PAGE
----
5. Ey up Clive, John and I were good mates when the family lived on Furnace Hill, we used to frequent the Shakespeare pub and knock around on motorbikes. We went to the 1970 Earls Court Motorbike Show together, he actually took Eunice's brother on the back of his bike and married Eunice later that year. Anita emigrated to Australia in the early 70's as did James (Jimmy), I think they are both still there. I lost contact with John when I emigrated forty something years ago, I heard he moved to France to live. If you send me a pm, I might be able to get some more information for you.
  6. I’ve been gettiing up at 2am to watch the EPL live, last week was Man City v Bournemouth. I know they are top of the league, I know they haven’t lost yet, I know they’ll probably win the title but honestly, I hate their style of play, I think it’s abysmal to watch and I blame Guardiola. He wrecked Barcelona, he nearly wrecked Bayern but they got wise and moved him on and now he’s wrecking Man City. The crowds love the results and will keep turning up while ever they are winning but watching them is like watching a computer game that is programmed so it can’t lose. Football is losing the skills that made the game exciting: running at and beating defenders, crossing the ball into the penalty area, the bullet headers. Everything is sliderule now, nothing left to chance and when VAR is introduced that will be the death knell. The cameraman picked out Mike Summerbee in the crowd, to me, his face said it all: ‘This is not the game we played’. And he was a member of the greatest Man City team ever.
  7. No, The Classic Motor Cycle is an English mag, it's only the magazine that found its way to Oz not the Suzi.
  8. Just reading in the August issue of The Classic Motor Cycle, page 80, columnist Jerry Thurston bought a 1981 model Beamish Suzuki (doesn't say what year he bought it) and gives a great write-up. Maybe it was yours?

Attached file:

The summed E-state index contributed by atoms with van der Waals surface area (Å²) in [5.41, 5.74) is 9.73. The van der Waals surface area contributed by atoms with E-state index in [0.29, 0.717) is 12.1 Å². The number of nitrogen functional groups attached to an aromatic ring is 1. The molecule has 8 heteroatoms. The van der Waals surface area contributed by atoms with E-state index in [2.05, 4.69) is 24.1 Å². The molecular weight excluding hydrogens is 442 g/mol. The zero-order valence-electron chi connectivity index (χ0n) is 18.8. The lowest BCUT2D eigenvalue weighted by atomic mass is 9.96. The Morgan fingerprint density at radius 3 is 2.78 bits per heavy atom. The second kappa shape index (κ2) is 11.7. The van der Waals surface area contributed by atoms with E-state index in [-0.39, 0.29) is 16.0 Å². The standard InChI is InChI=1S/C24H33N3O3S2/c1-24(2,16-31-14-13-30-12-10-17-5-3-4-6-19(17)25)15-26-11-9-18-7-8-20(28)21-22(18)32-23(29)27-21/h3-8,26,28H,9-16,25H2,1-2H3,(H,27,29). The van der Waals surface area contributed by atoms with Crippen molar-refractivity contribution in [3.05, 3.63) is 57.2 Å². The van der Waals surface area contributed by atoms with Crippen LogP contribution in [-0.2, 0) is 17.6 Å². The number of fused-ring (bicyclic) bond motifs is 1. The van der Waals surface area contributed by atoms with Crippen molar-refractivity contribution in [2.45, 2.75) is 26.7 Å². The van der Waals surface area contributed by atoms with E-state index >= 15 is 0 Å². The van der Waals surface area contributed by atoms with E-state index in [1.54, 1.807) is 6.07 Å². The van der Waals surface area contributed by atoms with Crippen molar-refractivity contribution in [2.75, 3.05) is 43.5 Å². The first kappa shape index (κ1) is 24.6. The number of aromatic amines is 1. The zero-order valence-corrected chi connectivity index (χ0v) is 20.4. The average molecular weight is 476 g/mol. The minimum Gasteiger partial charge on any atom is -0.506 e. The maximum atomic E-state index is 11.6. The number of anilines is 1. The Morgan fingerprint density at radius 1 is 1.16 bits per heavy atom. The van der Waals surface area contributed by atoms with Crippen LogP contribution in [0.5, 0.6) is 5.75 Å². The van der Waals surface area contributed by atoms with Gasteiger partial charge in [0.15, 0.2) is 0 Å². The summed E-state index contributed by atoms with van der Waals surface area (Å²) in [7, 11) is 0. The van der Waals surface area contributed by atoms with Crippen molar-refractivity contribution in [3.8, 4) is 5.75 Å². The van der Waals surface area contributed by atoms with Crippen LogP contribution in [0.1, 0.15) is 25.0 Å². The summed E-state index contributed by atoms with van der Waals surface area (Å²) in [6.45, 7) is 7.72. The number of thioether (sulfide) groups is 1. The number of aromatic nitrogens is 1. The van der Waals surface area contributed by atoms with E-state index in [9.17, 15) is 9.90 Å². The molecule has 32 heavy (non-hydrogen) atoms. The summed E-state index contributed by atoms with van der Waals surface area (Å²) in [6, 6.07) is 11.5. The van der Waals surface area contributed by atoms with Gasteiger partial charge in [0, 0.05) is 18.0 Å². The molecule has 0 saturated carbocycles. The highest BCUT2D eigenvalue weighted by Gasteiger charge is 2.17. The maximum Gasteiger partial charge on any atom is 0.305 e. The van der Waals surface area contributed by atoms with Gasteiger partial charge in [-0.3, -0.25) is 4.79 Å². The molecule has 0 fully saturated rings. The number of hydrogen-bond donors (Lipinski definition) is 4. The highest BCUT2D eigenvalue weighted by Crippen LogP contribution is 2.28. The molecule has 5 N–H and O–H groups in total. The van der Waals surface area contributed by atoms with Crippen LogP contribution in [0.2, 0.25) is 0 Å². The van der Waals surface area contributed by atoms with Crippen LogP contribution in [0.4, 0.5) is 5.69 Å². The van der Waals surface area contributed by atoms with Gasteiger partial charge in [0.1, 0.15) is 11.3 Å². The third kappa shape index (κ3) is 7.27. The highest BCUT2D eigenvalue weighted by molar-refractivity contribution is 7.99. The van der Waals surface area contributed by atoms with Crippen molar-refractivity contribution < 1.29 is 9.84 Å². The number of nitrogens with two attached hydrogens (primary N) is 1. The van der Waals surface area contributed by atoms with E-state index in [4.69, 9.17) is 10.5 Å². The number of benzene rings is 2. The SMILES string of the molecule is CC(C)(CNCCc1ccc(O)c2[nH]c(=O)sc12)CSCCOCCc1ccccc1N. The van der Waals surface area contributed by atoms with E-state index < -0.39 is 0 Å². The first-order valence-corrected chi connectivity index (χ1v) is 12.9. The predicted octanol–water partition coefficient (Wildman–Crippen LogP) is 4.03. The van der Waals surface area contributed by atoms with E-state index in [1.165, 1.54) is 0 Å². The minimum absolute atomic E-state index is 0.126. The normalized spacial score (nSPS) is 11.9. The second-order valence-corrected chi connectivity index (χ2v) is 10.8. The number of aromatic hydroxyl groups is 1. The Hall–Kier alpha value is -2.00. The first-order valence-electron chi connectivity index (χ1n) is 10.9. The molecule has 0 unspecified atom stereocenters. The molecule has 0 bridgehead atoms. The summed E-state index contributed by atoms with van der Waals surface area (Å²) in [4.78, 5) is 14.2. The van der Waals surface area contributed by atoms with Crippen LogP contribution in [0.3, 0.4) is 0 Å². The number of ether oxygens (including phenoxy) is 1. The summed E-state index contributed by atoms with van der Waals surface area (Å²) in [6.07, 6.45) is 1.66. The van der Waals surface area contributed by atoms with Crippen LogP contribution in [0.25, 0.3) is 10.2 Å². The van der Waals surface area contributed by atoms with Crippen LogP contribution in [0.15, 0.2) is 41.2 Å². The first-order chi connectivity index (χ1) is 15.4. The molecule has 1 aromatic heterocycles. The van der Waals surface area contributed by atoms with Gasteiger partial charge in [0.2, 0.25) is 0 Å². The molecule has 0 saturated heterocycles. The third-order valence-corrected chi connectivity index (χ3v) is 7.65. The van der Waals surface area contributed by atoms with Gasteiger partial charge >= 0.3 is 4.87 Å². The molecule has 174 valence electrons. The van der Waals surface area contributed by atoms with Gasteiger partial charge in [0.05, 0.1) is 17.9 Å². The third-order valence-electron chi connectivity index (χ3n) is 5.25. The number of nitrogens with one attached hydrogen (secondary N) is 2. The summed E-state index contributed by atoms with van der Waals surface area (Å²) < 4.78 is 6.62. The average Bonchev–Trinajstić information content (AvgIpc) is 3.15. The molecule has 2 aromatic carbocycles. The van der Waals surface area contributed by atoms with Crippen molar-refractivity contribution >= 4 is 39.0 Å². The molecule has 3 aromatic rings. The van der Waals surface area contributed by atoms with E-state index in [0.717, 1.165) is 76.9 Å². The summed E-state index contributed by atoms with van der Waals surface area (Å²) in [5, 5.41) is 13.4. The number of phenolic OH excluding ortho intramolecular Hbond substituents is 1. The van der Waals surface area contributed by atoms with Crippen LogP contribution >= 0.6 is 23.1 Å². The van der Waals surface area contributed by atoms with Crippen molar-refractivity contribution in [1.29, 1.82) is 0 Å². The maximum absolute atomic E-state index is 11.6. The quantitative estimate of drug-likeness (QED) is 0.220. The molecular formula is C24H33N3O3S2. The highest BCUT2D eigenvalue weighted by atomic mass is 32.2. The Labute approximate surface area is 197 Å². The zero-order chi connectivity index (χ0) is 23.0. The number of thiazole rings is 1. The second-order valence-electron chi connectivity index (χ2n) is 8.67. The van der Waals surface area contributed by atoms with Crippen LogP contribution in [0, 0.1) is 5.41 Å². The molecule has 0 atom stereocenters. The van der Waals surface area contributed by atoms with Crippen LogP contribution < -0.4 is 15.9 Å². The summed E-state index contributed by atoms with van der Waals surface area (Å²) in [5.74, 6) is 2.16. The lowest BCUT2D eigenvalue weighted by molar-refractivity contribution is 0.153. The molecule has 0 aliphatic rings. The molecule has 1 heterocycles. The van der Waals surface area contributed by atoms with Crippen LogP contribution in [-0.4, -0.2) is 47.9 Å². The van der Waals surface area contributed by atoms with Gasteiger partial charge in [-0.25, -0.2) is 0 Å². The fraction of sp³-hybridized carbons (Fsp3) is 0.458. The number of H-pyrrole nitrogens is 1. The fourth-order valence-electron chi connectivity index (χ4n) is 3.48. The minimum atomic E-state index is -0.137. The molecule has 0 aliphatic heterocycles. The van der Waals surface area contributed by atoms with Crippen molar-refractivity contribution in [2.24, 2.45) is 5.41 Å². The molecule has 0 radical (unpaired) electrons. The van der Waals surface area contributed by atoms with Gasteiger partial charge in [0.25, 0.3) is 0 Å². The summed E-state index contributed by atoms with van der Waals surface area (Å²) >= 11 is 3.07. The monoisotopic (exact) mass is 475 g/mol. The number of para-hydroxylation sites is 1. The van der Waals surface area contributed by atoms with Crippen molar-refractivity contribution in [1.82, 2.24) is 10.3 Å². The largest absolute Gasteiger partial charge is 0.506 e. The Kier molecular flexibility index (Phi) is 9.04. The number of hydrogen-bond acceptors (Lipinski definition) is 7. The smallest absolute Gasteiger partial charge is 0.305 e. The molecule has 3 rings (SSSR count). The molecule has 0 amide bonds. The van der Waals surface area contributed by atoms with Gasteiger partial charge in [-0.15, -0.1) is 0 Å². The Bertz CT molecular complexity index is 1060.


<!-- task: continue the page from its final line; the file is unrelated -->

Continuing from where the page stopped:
9. I had to get out of the electrical game, I knew that. The union rep was right, in Sydney there was plenty of work. Saturday’s Sydney Morning Herald advertised literally hundreds of jobs in the 70’s, from brain surgeons to unskilled laborers. It was a case of turn up, show your qualifications (if needed), show some enthusiasm (optional), negotiate wages and conditions (usually non-negotiable) and start the next day. And that’s what I did. ‘Motorcycle Assembler to work in small inner city workshop. Some mechanical experience preferred. Immediate start. What was I reading here? Was this for real? For someone who lived and breathed motorbikes since before I could walk, this was Nirvana. I had bought my first motorbike since arriving in Australia only two weeks before – a black 650 ex-police Triumph Saint. I hadn’t even learned to drive a car yet! I rang for the address and rocked up to the ‘small inner city workshop’ just as they were opening the doors. The black shiny Triumph was all I needed to convince them of my qualifications and enthusiasm and the next day I was assembling CZ’s, Jawa’s and BMW’s as if I had been there all my life. The bikes were 90% complete when they arrived, all I had to do was bolt on the petrol tank, crash bars and a few extras that came in the crate, clean off the grease, add fuel and oil, check the tyre pressures and fire them up. Now for the icing on the cake – I had to test drive every bike I assembled. Sydney was wonderful! Life was great! It seemed like you could do almost anything. In 1986 me, my wife and our two children moved to Tasmania to ‘get away from Sydney’. The searing heat of the outer western suburbs had finally worn us down. For the last three or four summers we had considered moving back to England after spending 13 years in one of the world’s greatest cities. But a short holiday in Tasmania changed our minds completely. This island of half a million people has been home for 32 years, but we will never forget our humble beginnings on Botany Bay. Or Sheffield, the city we turned our backs on so many years ago yet will always be in our hearts.